The National Council for Adoption (NCFA) points out that "there are many couples hoping to adopt for every one adoptable infant." Their studies show that one-third of all women, aged 18-44, have considered adopting, and their coverage of the dramatic rise in international adoptions is further evidence that the demand to adopt is well ahead of the number of infants available to be adopted. There are more than 1.2 million abortions performed each year in the United States. The NCFA also points out that roughly 98% of the unmarried women who give birth decide to parent their baby. Only 2% place for adoption. In 2002 there were 130,269 domestic adoptions in the United States. 175,000 domestic adoptions that took place in 1970. From 1970 to 1986, annual domestic adoptions decreased from 175,000 to 104,088. Abortion became legal and society evolved.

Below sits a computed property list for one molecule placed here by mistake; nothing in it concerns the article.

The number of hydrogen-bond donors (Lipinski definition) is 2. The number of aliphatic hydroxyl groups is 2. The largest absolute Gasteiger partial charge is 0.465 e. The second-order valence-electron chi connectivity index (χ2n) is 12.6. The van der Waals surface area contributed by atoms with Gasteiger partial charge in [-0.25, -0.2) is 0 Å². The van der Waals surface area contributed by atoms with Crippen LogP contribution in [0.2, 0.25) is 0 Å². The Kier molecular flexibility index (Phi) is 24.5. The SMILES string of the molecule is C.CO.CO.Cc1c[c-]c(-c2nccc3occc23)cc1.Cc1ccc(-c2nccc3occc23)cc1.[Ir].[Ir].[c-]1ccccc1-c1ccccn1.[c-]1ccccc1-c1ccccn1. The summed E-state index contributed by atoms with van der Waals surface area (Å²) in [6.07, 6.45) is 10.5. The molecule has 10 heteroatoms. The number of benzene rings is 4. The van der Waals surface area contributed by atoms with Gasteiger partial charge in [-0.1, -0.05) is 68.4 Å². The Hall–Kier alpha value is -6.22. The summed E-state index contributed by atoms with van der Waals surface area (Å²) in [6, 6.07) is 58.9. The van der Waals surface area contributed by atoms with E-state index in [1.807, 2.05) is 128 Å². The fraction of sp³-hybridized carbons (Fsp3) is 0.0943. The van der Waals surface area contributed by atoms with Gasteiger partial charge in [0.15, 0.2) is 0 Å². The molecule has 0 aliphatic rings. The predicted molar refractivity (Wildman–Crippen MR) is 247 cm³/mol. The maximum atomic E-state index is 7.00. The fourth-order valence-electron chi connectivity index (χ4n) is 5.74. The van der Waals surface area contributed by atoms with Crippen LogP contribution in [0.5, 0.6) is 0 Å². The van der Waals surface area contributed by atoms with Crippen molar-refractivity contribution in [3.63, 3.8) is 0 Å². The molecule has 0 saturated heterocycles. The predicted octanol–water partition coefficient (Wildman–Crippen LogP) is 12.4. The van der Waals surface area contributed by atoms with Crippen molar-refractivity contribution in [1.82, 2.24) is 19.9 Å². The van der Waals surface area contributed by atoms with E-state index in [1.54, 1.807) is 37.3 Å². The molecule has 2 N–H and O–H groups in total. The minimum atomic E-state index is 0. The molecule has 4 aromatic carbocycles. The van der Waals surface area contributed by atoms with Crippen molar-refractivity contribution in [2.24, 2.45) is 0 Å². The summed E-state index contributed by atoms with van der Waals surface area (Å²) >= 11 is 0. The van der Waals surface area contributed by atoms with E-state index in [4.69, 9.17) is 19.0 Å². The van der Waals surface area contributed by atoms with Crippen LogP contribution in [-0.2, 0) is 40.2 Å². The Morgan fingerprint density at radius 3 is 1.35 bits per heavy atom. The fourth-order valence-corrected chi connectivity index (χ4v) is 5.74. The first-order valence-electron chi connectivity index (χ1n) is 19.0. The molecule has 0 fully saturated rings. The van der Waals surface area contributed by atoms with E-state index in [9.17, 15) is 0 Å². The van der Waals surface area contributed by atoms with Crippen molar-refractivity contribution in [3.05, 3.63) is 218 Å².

Closed adoption has been increasingly criticized in recent years as being unfair to both the adoptee and his or her birth parents. Some people believe that making the identities of a child's parents quite literally a "state secret" is a gross violation of human rights. The decision is up to the adoptive parents regarding how to inform the child that he or she has been adopted, and at what age to do so, if at all. Difficulties include the lack of a genetic medical history which could be important in disease prevention. Often, this was not given at the time of adoption, and the father's history is usually little known even to the mother.